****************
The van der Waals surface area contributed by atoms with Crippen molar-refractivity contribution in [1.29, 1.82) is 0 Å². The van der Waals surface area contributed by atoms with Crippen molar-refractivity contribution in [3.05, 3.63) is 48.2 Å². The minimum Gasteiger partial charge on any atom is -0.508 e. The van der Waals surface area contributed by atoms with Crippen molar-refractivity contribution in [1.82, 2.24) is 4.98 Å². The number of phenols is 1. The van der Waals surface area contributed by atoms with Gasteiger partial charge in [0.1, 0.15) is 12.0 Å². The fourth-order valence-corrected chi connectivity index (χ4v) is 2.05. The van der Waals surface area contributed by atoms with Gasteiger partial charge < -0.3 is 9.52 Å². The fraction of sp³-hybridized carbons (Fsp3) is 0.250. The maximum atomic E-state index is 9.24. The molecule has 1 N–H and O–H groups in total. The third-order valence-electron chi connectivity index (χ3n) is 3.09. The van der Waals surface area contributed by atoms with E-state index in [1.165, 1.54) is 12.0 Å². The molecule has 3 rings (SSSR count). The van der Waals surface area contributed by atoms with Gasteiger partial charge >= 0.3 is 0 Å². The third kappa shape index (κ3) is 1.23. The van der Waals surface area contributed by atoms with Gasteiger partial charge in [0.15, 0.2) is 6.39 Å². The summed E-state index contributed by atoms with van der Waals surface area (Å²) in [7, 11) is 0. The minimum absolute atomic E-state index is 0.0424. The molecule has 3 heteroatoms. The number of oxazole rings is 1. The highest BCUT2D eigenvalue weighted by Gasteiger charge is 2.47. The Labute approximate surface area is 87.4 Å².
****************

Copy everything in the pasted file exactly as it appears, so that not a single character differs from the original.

The van der Waals surface area contributed by atoms with Crippen molar-refractivity contribution in [1.29, 1.82) is 0 Å². The van der Waals surface area contributed by atoms with Crippen molar-refractivity contribution in [3.05, 3.63) is 48.2 Å². The minimum Gasteiger partial charge on any atom is -0.508 e. The van der Waals surface area contributed by atoms with Crippen molar-refractivity contribution in [1.82, 2.24) is 4.98 Å². The number of phenols is 1. The van der Waals surface area contributed by atoms with Gasteiger partial charge in [0.1, 0.15) is 12.0 Å². The fourth-order valence-corrected chi connectivity index (χ4v) is 2.05. The van der Waals surface area contributed by atoms with Gasteiger partial charge < -0.3 is 9.52 Å². The fraction of sp³-hybridized carbons (Fsp3) is 0.250. The maximum atomic E-state index is 9.24. The molecule has 1 N–H and O–H groups in total. The third-order valence-electron chi connectivity index (χ3n) is 3.09. The van der Waals surface area contributed by atoms with E-state index in [1.165, 1.54) is 12.0 Å². The molecule has 3 rings (SSSR count). The van der Waals surface area contributed by atoms with Gasteiger partial charge >= 0.3 is 0 Å². The third kappa shape index (κ3) is 1.23. The van der Waals surface area contributed by atoms with Gasteiger partial charge in [0.15, 0.2) is 6.39 Å². The summed E-state index contributed by atoms with van der Waals surface area (Å²) in [7, 11) is 0. The minimum absolute atomic E-state index is 0.0424. The molecule has 3 heteroatoms. The number of oxazole rings is 1. The highest BCUT2D eigenvalue weighted by Gasteiger charge is 2.47. The Labute approximate surface area is 87.4 Å².